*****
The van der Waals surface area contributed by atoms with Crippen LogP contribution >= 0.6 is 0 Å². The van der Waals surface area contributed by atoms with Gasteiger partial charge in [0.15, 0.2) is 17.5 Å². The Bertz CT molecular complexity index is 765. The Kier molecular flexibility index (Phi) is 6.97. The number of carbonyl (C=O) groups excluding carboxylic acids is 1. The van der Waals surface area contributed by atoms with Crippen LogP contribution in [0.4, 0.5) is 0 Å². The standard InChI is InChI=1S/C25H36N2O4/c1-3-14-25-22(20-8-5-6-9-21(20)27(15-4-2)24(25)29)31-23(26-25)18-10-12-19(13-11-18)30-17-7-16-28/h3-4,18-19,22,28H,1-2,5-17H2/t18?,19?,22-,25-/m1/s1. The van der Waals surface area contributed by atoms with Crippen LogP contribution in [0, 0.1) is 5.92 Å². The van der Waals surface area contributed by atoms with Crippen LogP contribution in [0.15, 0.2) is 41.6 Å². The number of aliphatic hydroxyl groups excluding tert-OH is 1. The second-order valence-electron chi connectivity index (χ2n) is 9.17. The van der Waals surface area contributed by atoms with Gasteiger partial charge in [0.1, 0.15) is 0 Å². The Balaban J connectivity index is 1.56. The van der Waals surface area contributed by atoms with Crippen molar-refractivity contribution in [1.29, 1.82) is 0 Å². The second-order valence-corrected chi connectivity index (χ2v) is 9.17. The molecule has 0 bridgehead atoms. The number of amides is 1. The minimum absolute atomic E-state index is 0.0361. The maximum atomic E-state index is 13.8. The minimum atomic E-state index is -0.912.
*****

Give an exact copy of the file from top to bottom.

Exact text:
The van der Waals surface area contributed by atoms with Crippen LogP contribution >= 0.6 is 0 Å². The van der Waals surface area contributed by atoms with Gasteiger partial charge in [0.15, 0.2) is 17.5 Å². The Bertz CT molecular complexity index is 765. The Kier molecular flexibility index (Phi) is 6.97. The number of carbonyl (C=O) groups excluding carboxylic acids is 1. The van der Waals surface area contributed by atoms with Crippen LogP contribution in [0.4, 0.5) is 0 Å². The standard InChI is InChI=1S/C25H36N2O4/c1-3-14-25-22(20-8-5-6-9-21(20)27(15-4-2)24(25)29)31-23(26-25)18-10-12-19(13-11-18)30-17-7-16-28/h3-4,18-19,22,28H,1-2,5-17H2/t18?,19?,22-,25-/m1/s1. The van der Waals surface area contributed by atoms with Crippen LogP contribution in [0, 0.1) is 5.92 Å². The van der Waals surface area contributed by atoms with Crippen LogP contribution in [0.15, 0.2) is 41.6 Å². The number of aliphatic hydroxyl groups excluding tert-OH is 1. The second-order valence-electron chi connectivity index (χ2n) is 9.17. The van der Waals surface area contributed by atoms with Gasteiger partial charge in [0.1, 0.15) is 0 Å². The Balaban J connectivity index is 1.56. The van der Waals surface area contributed by atoms with Crippen molar-refractivity contribution in [1.29, 1.82) is 0 Å². The second-order valence-corrected chi connectivity index (χ2v) is 9.17. The molecule has 0 bridgehead atoms. The number of amides is 1. The minimum absolute atomic E-state index is 0.0361. The maximum atomic E-state index is 13.8. The minimum atomic E-state index is -0.912.